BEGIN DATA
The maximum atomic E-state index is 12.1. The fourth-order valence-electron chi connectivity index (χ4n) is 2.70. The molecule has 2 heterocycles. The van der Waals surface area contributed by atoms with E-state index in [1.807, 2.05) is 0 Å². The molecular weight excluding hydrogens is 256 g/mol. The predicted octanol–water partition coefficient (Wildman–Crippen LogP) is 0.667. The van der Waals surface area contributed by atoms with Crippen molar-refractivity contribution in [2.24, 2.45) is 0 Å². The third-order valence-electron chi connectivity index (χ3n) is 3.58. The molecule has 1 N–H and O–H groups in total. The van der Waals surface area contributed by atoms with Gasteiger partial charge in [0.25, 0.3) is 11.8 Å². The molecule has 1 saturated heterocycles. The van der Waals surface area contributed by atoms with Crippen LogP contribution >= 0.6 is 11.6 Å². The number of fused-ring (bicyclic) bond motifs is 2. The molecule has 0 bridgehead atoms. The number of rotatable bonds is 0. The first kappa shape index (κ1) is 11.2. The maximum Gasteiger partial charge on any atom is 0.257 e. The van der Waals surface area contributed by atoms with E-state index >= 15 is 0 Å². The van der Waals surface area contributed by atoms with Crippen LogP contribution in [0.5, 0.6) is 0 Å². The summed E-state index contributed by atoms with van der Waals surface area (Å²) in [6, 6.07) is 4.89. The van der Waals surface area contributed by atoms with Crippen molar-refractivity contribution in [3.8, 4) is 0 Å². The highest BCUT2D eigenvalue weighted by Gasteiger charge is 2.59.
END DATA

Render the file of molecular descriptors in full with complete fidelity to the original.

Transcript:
The maximum atomic E-state index is 12.1. The fourth-order valence-electron chi connectivity index (χ4n) is 2.70. The molecule has 2 heterocycles. The van der Waals surface area contributed by atoms with E-state index in [1.807, 2.05) is 0 Å². The molecular weight excluding hydrogens is 256 g/mol. The predicted octanol–water partition coefficient (Wildman–Crippen LogP) is 0.667. The van der Waals surface area contributed by atoms with Crippen molar-refractivity contribution in [2.24, 2.45) is 0 Å². The third-order valence-electron chi connectivity index (χ3n) is 3.58. The molecule has 1 N–H and O–H groups in total. The van der Waals surface area contributed by atoms with Gasteiger partial charge in [0.25, 0.3) is 11.8 Å². The molecule has 1 saturated heterocycles. The van der Waals surface area contributed by atoms with Crippen LogP contribution >= 0.6 is 11.6 Å². The number of fused-ring (bicyclic) bond motifs is 2. The molecule has 0 bridgehead atoms. The number of rotatable bonds is 0. The first kappa shape index (κ1) is 11.2. The maximum Gasteiger partial charge on any atom is 0.257 e. The van der Waals surface area contributed by atoms with E-state index >= 15 is 0 Å². The van der Waals surface area contributed by atoms with Crippen LogP contribution in [0.5, 0.6) is 0 Å². The summed E-state index contributed by atoms with van der Waals surface area (Å²) in [6, 6.07) is 4.89. The van der Waals surface area contributed by atoms with Crippen molar-refractivity contribution in [3.8, 4) is 0 Å². The highest BCUT2D eigenvalue weighted by Gasteiger charge is 2.59.